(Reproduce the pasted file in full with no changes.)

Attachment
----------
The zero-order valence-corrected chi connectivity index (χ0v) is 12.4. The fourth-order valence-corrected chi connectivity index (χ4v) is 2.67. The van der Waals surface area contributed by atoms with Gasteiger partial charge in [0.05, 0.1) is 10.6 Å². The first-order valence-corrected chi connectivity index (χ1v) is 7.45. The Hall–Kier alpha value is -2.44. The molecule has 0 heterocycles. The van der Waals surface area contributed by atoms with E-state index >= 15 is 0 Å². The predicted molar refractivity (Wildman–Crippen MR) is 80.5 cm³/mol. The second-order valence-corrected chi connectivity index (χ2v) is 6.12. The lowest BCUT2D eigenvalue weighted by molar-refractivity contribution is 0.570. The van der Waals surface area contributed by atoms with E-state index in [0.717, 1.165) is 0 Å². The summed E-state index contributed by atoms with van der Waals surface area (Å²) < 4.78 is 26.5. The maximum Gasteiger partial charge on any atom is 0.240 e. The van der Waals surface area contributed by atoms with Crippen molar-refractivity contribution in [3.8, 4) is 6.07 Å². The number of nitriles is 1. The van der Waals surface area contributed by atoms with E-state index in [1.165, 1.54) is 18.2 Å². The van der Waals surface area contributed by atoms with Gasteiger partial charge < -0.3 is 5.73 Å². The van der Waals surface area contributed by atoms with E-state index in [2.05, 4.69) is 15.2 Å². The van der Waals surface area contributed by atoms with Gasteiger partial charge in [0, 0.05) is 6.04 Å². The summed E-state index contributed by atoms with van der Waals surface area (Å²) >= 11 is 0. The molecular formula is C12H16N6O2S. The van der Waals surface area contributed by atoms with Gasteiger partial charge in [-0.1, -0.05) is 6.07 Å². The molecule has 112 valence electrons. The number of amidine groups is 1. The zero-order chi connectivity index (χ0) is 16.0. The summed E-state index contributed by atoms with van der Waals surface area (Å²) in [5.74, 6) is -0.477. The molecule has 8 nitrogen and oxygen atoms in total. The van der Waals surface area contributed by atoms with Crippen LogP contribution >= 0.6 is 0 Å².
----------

The zero-order valence-corrected chi connectivity index (χ0v) is 12.4. The fourth-order valence-corrected chi connectivity index (χ4v) is 2.67. The van der Waals surface area contributed by atoms with Gasteiger partial charge in [0.05, 0.1) is 10.6 Å². The first-order valence-corrected chi connectivity index (χ1v) is 7.45. The Hall–Kier alpha value is -2.44. The molecule has 0 heterocycles. The van der Waals surface area contributed by atoms with E-state index >= 15 is 0 Å². The predicted molar refractivity (Wildman–Crippen MR) is 80.5 cm³/mol. The second-order valence-corrected chi connectivity index (χ2v) is 6.12. The lowest BCUT2D eigenvalue weighted by molar-refractivity contribution is 0.570. The van der Waals surface area contributed by atoms with E-state index in [0.717, 1.165) is 0 Å². The summed E-state index contributed by atoms with van der Waals surface area (Å²) < 4.78 is 26.5. The maximum Gasteiger partial charge on any atom is 0.240 e. The van der Waals surface area contributed by atoms with Crippen molar-refractivity contribution in [3.8, 4) is 6.07 Å². The number of nitriles is 1. The van der Waals surface area contributed by atoms with E-state index in [1.165, 1.54) is 18.2 Å². The van der Waals surface area contributed by atoms with Gasteiger partial charge < -0.3 is 5.73 Å². The van der Waals surface area contributed by atoms with E-state index in [2.05, 4.69) is 15.2 Å². The van der Waals surface area contributed by atoms with Gasteiger partial charge in [0, 0.05) is 6.04 Å². The summed E-state index contributed by atoms with van der Waals surface area (Å²) >= 11 is 0. The molecular formula is C12H16N6O2S. The van der Waals surface area contributed by atoms with Gasteiger partial charge in [-0.1, -0.05) is 6.07 Å². The molecule has 112 valence electrons. The number of amidine groups is 1. The zero-order chi connectivity index (χ0) is 16.0. The summed E-state index contributed by atoms with van der Waals surface area (Å²) in [5.74, 6) is -0.477. The molecule has 8 nitrogen and oxygen atoms in total. The van der Waals surface area contributed by atoms with Crippen LogP contribution >= 0.6 is 0 Å².